Green Ink, ink, Ink Review, Key Lime Pie, Monteverde, Monteverde Inks, Monteverde Key Lime Pie, Monteverde Sweet Life
As a Brit I suspect only an American ink company could come up with using Key Lime Pie as an influence for a colour. I am not even sure I quite know what it tastes like, however with my sweet tooth I suspect I would like it.
A bright green ink, more reminiscent of apples than limes, with good levels of flow. Additionally it appears to provide decent levels of shading.
The first pass of the swab indicates that this might be a dryer ink than I first expected, however I think it is just light with shading. A second pass does not add that much, just a little darkness, so perhaps the fact we see the texture of the card may actually be down to this ink being too wet. The third and fourth passes are a lot darker and close to the colour I would associate with a lime (where as the lighter green to me is closer to an apple).
On the Midori MD paper this ink worked well. This is my second review of inks from this set and it was interesting to note so far they seem to provide a nice level of lubrication meaning the needlepoint nibbed pen glided across this paper with a smoothness that made you think you had medium or broad tipping. There was even some shading in the writing it produced. There was a little feathering with the broad OMAS nib and gaps in letters, such as a and e, were at times filled. It may be this ink is just a little too wet for this type of ink on paper of this type. The Franklin Christoph nib worked well with a nice level of ink flow from this traditionally drier nib, though there is still a little feathering. The Pelikan produced nice writing with a nice balance of shading.
On the Black’n’Red Optik paper three of the pens wrote well, however the broad OMAS nib put down too much ink. There is little feathering, however the letters look a little squashed as the ink has spread out on the surface of the paper. The Franklin Christoph SIG nib produced a nice level of shading and the other two pens wrote well.
It can be of no surprise that the OMAS put too much ink down on the Tomoe River paper, well for my tastes anyhow. The other pens still worked well with this ink on this paper. The ink smear at the bottom is attractive and shows a good range of shading.
Shading and Sheen
I do like the variation in shading with Key Lime Pie. There is a nice balance between a lighter apple green and that of a lime. It does show with the dryer nibs, as with the OMAS too much ink is put down on the shinier paper types and on the Midori MD the feathering can reduce the effect of the colour variation.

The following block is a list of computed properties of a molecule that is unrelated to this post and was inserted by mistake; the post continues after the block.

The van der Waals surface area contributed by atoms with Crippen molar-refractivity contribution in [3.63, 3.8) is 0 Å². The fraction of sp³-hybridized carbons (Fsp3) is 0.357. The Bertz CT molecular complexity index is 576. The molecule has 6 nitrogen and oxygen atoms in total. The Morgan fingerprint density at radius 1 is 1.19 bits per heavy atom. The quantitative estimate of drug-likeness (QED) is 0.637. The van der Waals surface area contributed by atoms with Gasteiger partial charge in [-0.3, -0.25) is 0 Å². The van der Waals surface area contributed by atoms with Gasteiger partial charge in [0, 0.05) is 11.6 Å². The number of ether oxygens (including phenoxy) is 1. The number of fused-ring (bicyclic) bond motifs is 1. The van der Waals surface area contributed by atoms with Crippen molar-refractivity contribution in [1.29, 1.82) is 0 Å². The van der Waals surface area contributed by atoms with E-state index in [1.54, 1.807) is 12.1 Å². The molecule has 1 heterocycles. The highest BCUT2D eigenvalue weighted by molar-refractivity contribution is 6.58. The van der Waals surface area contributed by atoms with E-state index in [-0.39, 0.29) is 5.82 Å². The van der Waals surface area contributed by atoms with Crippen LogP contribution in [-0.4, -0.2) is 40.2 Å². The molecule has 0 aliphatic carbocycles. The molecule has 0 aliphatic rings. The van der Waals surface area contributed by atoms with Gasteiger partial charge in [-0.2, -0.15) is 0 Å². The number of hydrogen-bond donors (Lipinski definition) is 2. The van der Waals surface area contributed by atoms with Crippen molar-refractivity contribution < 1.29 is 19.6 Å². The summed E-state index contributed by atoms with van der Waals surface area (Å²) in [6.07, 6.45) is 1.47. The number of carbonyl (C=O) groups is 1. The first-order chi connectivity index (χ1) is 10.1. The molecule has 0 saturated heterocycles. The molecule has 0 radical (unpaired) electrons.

This is not a sheening ink.
Flow and Consistency
This is a really wet ink once it starts to flow. I say once as it did take a while for most of the nibs to prime, but once that had occurred the ink ran well. Except that is with the OMAS where there was too much ink. I think Key Lime Pie may be unsuited to wet nibs due to this, though it could be ideal if you have a pen that normally struggles due to dryness.
Considering how well this ink flows I was surprised just how quickly it dried. This could be a good ink option for left handers.
In the UK you could only buy this ink as part of the box set with the 30ml bottles, however the marketing photo above infers the Sweet Life inks were available separately including in 50ml ‘portable ink capsules’ and the standard 90ml Monteverde ink bottle..
As might be expected, I did not have that many inks to compare this with, in fact two of them I sampled in the last few months.
These four inks are similar, though at different points on the swatch. It is closest to the ScriBo ink, however that is darker when it comes to the writing sample.
Originally this set would have been £90 in the UK, meaning £9 per bottle. This is actually about the normal price for a regular Monteverde ink meaning you are not paying extra for a limited edition. There are a number of problems this ink faces though. First it is comparatively expensive compared to the produce of Diamine and J. Herbin (regular line with the latter), though it also should be remembered Monteverde inks are a lot cheaper than the produce of Sailor, another brand with a large catalogue. Second, in the UK anyhow, it is hard to find any where selling Monteverde inks, never mind a limited edition from a few years back.
As a whole I really like this ink though I was a little disappointed with the results with the broad OMAS nib, which is wet in nature. If you like brighter greens and have a pen or two that struggle with ink flow then Key Lime Pie may work well for you, if you can buy a bottle/vial by itself.
- The Well Appointed Desk Col-o-ring ink testing cards.
- Midori MD A5 paper (cream page writing sample).
- Black’n’Red Optik A5 paper (white page writing sample).
- Rhodia Dotpad No. 16 (drying tests).
- GoodINKPressions A5 Tomoe River 68 gsm paper (white paper, this ink blot test at bottom).
- Glass dip pen with the tip slightly smoothed (used the writing on the ink test cards).
- Franklin-Christoph 451 CDLI with a Mike Masuyama Needlepoint steel nib.
- OMAS 360 GM with a broad 18k gold nib.
- Franklin-Christoph 19 ‘1911’ with a broad SIG steel nib.
- Pelikan Pelikano with a starter/A steel nib (also used for the drying test and writing in the pocket book).
- Letter opener for the ink smear on the Tomoe River paper.
Written quotes from Neuromancer by William Gibson
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